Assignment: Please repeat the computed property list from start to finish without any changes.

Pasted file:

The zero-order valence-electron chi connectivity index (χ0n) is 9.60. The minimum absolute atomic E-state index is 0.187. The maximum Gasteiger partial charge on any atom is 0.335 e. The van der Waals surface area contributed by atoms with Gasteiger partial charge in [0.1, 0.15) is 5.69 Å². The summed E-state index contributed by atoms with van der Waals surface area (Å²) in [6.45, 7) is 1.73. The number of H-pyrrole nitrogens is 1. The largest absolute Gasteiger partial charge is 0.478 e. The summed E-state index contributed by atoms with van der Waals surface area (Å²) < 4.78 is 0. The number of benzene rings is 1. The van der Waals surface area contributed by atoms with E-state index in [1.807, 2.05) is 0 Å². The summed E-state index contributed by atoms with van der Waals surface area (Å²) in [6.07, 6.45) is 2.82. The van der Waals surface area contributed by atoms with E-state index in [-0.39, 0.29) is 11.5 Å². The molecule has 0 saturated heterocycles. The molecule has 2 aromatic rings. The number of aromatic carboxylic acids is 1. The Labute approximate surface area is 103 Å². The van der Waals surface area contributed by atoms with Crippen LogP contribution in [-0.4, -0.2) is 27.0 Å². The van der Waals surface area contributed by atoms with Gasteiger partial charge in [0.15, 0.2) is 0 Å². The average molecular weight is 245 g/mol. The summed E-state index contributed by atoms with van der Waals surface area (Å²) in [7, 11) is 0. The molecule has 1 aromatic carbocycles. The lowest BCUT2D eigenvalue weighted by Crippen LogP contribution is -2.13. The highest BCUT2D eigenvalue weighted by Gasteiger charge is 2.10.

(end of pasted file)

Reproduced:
The zero-order valence-electron chi connectivity index (χ0n) is 9.60. The minimum absolute atomic E-state index is 0.187. The maximum Gasteiger partial charge on any atom is 0.335 e. The van der Waals surface area contributed by atoms with Gasteiger partial charge in [0.1, 0.15) is 5.69 Å². The summed E-state index contributed by atoms with van der Waals surface area (Å²) in [6.45, 7) is 1.73. The number of H-pyrrole nitrogens is 1. The largest absolute Gasteiger partial charge is 0.478 e. The summed E-state index contributed by atoms with van der Waals surface area (Å²) < 4.78 is 0. The number of benzene rings is 1. The van der Waals surface area contributed by atoms with E-state index in [1.807, 2.05) is 0 Å². The summed E-state index contributed by atoms with van der Waals surface area (Å²) in [6.07, 6.45) is 2.82. The van der Waals surface area contributed by atoms with E-state index in [-0.39, 0.29) is 11.5 Å². The molecule has 0 saturated heterocycles. The molecule has 2 aromatic rings. The number of aromatic carboxylic acids is 1. The Labute approximate surface area is 103 Å². The van der Waals surface area contributed by atoms with Crippen LogP contribution in [-0.4, -0.2) is 27.0 Å². The van der Waals surface area contributed by atoms with Gasteiger partial charge in [0.15, 0.2) is 0 Å². The average molecular weight is 245 g/mol. The summed E-state index contributed by atoms with van der Waals surface area (Å²) in [7, 11) is 0. The molecule has 1 aromatic carbocycles. The lowest BCUT2D eigenvalue weighted by Crippen LogP contribution is -2.13. The highest BCUT2D eigenvalue weighted by Gasteiger charge is 2.10.